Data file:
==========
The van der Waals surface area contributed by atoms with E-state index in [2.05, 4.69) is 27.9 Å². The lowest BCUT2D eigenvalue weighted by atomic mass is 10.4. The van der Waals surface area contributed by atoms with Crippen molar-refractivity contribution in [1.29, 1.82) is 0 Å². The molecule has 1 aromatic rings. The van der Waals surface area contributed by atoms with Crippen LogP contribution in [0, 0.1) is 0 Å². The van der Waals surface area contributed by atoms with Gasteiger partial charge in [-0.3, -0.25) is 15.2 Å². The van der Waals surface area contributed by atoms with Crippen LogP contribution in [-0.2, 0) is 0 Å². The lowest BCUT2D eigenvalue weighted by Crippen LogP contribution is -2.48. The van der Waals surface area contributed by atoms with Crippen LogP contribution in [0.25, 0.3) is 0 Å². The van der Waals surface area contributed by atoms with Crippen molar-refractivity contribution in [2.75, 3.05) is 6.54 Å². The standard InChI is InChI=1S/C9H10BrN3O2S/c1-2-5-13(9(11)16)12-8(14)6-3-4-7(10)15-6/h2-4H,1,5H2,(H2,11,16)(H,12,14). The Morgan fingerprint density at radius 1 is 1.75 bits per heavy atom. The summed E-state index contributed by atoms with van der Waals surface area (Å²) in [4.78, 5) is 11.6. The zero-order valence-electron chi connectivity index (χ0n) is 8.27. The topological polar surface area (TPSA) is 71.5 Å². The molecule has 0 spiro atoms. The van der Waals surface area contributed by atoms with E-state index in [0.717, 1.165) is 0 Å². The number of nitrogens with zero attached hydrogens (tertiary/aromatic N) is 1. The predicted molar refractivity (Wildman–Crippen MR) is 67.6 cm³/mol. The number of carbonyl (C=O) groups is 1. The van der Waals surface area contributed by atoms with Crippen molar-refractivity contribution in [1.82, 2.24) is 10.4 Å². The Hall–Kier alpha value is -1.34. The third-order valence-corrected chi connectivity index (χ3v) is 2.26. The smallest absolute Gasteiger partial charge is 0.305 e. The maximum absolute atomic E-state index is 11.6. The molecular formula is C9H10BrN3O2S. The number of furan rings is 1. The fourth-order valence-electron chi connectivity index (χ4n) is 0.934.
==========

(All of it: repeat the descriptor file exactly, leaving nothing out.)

The van der Waals surface area contributed by atoms with E-state index in [2.05, 4.69) is 27.9 Å². The lowest BCUT2D eigenvalue weighted by atomic mass is 10.4. The van der Waals surface area contributed by atoms with Crippen molar-refractivity contribution in [1.29, 1.82) is 0 Å². The molecule has 1 aromatic rings. The van der Waals surface area contributed by atoms with Crippen LogP contribution in [0, 0.1) is 0 Å². The van der Waals surface area contributed by atoms with Gasteiger partial charge in [-0.3, -0.25) is 15.2 Å². The van der Waals surface area contributed by atoms with Crippen LogP contribution in [-0.2, 0) is 0 Å². The lowest BCUT2D eigenvalue weighted by Crippen LogP contribution is -2.48. The van der Waals surface area contributed by atoms with Crippen LogP contribution in [0.25, 0.3) is 0 Å². The van der Waals surface area contributed by atoms with Crippen molar-refractivity contribution in [2.75, 3.05) is 6.54 Å². The standard InChI is InChI=1S/C9H10BrN3O2S/c1-2-5-13(9(11)16)12-8(14)6-3-4-7(10)15-6/h2-4H,1,5H2,(H2,11,16)(H,12,14). The Morgan fingerprint density at radius 1 is 1.75 bits per heavy atom. The summed E-state index contributed by atoms with van der Waals surface area (Å²) in [4.78, 5) is 11.6. The zero-order valence-electron chi connectivity index (χ0n) is 8.27. The topological polar surface area (TPSA) is 71.5 Å². The molecule has 0 spiro atoms. The van der Waals surface area contributed by atoms with E-state index in [0.717, 1.165) is 0 Å². The number of nitrogens with zero attached hydrogens (tertiary/aromatic N) is 1. The predicted molar refractivity (Wildman–Crippen MR) is 67.6 cm³/mol. The number of carbonyl (C=O) groups is 1. The van der Waals surface area contributed by atoms with Crippen molar-refractivity contribution in [1.82, 2.24) is 10.4 Å². The Hall–Kier alpha value is -1.34. The third-order valence-corrected chi connectivity index (χ3v) is 2.26. The smallest absolute Gasteiger partial charge is 0.305 e. The maximum absolute atomic E-state index is 11.6. The molecular formula is C9H10BrN3O2S. The number of furan rings is 1. The fourth-order valence-electron chi connectivity index (χ4n) is 0.934.